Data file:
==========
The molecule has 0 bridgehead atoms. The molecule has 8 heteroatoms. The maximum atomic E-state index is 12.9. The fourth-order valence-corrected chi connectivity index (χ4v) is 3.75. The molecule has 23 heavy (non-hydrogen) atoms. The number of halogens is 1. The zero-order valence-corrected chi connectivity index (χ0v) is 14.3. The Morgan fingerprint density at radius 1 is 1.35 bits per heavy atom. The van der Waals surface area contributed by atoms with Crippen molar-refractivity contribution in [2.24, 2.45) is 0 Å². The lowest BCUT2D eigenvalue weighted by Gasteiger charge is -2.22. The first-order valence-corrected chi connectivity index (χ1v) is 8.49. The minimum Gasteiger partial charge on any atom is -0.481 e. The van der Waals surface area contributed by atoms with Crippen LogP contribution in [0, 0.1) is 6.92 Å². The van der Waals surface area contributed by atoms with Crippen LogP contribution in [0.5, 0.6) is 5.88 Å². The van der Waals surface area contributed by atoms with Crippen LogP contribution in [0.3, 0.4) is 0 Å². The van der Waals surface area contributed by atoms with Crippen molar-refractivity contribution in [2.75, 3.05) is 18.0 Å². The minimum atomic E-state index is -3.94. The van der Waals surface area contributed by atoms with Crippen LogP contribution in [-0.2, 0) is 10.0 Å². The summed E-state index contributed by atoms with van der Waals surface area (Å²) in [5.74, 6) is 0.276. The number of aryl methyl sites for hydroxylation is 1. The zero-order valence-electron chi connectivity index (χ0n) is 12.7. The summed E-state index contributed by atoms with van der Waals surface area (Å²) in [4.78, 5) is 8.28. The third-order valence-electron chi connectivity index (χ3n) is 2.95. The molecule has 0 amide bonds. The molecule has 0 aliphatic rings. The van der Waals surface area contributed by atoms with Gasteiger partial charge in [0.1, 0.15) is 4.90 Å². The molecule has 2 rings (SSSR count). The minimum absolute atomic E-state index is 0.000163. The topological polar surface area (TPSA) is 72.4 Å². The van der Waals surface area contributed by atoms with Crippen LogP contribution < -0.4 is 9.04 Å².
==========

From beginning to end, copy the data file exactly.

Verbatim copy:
The molecule has 0 bridgehead atoms. The molecule has 8 heteroatoms. The maximum atomic E-state index is 12.9. The fourth-order valence-corrected chi connectivity index (χ4v) is 3.75. The molecule has 23 heavy (non-hydrogen) atoms. The number of halogens is 1. The zero-order valence-corrected chi connectivity index (χ0v) is 14.3. The Morgan fingerprint density at radius 1 is 1.35 bits per heavy atom. The van der Waals surface area contributed by atoms with Crippen molar-refractivity contribution in [2.24, 2.45) is 0 Å². The lowest BCUT2D eigenvalue weighted by Gasteiger charge is -2.22. The first-order valence-corrected chi connectivity index (χ1v) is 8.49. The minimum Gasteiger partial charge on any atom is -0.481 e. The van der Waals surface area contributed by atoms with Crippen LogP contribution in [0, 0.1) is 6.92 Å². The van der Waals surface area contributed by atoms with Crippen LogP contribution in [0.5, 0.6) is 5.88 Å². The van der Waals surface area contributed by atoms with Crippen LogP contribution in [0.3, 0.4) is 0 Å². The van der Waals surface area contributed by atoms with Crippen molar-refractivity contribution in [2.75, 3.05) is 18.0 Å². The minimum atomic E-state index is -3.94. The van der Waals surface area contributed by atoms with Crippen LogP contribution in [-0.2, 0) is 10.0 Å². The summed E-state index contributed by atoms with van der Waals surface area (Å²) in [5.74, 6) is 0.276. The number of aryl methyl sites for hydroxylation is 1. The zero-order valence-electron chi connectivity index (χ0n) is 12.7. The summed E-state index contributed by atoms with van der Waals surface area (Å²) in [4.78, 5) is 8.28. The third-order valence-electron chi connectivity index (χ3n) is 2.95. The molecule has 0 amide bonds. The molecule has 0 aliphatic rings. The van der Waals surface area contributed by atoms with Gasteiger partial charge in [0.1, 0.15) is 4.90 Å². The molecule has 2 rings (SSSR count). The minimum absolute atomic E-state index is 0.000163. The topological polar surface area (TPSA) is 72.4 Å². The van der Waals surface area contributed by atoms with Crippen LogP contribution < -0.4 is 9.04 Å².